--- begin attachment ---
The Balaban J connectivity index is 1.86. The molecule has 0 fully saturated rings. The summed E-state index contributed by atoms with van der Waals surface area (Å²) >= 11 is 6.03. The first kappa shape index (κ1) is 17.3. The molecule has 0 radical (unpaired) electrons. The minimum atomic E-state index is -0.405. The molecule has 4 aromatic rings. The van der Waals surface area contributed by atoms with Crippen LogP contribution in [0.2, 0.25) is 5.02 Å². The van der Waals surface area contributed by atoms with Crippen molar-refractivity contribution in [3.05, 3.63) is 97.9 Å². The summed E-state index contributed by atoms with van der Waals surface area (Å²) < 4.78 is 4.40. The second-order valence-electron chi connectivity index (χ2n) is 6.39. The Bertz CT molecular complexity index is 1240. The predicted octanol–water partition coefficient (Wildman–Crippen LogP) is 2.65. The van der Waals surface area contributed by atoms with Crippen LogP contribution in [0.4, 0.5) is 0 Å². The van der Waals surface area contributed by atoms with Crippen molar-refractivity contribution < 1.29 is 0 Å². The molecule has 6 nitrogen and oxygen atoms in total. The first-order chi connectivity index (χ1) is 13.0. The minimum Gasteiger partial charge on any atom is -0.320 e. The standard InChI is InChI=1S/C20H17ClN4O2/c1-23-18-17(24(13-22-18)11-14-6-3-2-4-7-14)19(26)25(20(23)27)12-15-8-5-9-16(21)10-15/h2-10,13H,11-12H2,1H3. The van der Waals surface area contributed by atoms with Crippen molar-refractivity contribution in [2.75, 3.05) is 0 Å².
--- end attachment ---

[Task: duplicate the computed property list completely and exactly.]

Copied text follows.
The Balaban J connectivity index is 1.86. The molecule has 0 fully saturated rings. The summed E-state index contributed by atoms with van der Waals surface area (Å²) >= 11 is 6.03. The first kappa shape index (κ1) is 17.3. The molecule has 0 radical (unpaired) electrons. The minimum atomic E-state index is -0.405. The molecule has 4 aromatic rings. The van der Waals surface area contributed by atoms with Crippen LogP contribution in [0.2, 0.25) is 5.02 Å². The van der Waals surface area contributed by atoms with Crippen molar-refractivity contribution in [3.05, 3.63) is 97.9 Å². The summed E-state index contributed by atoms with van der Waals surface area (Å²) < 4.78 is 4.40. The second-order valence-electron chi connectivity index (χ2n) is 6.39. The Bertz CT molecular complexity index is 1240. The predicted octanol–water partition coefficient (Wildman–Crippen LogP) is 2.65. The van der Waals surface area contributed by atoms with Crippen LogP contribution in [0.4, 0.5) is 0 Å². The van der Waals surface area contributed by atoms with Crippen molar-refractivity contribution < 1.29 is 0 Å². The molecule has 6 nitrogen and oxygen atoms in total. The first-order chi connectivity index (χ1) is 13.0. The minimum Gasteiger partial charge on any atom is -0.320 e. The standard InChI is InChI=1S/C20H17ClN4O2/c1-23-18-17(24(13-22-18)11-14-6-3-2-4-7-14)19(26)25(20(23)27)12-15-8-5-9-16(21)10-15/h2-10,13H,11-12H2,1H3. The van der Waals surface area contributed by atoms with Crippen molar-refractivity contribution in [2.75, 3.05) is 0 Å².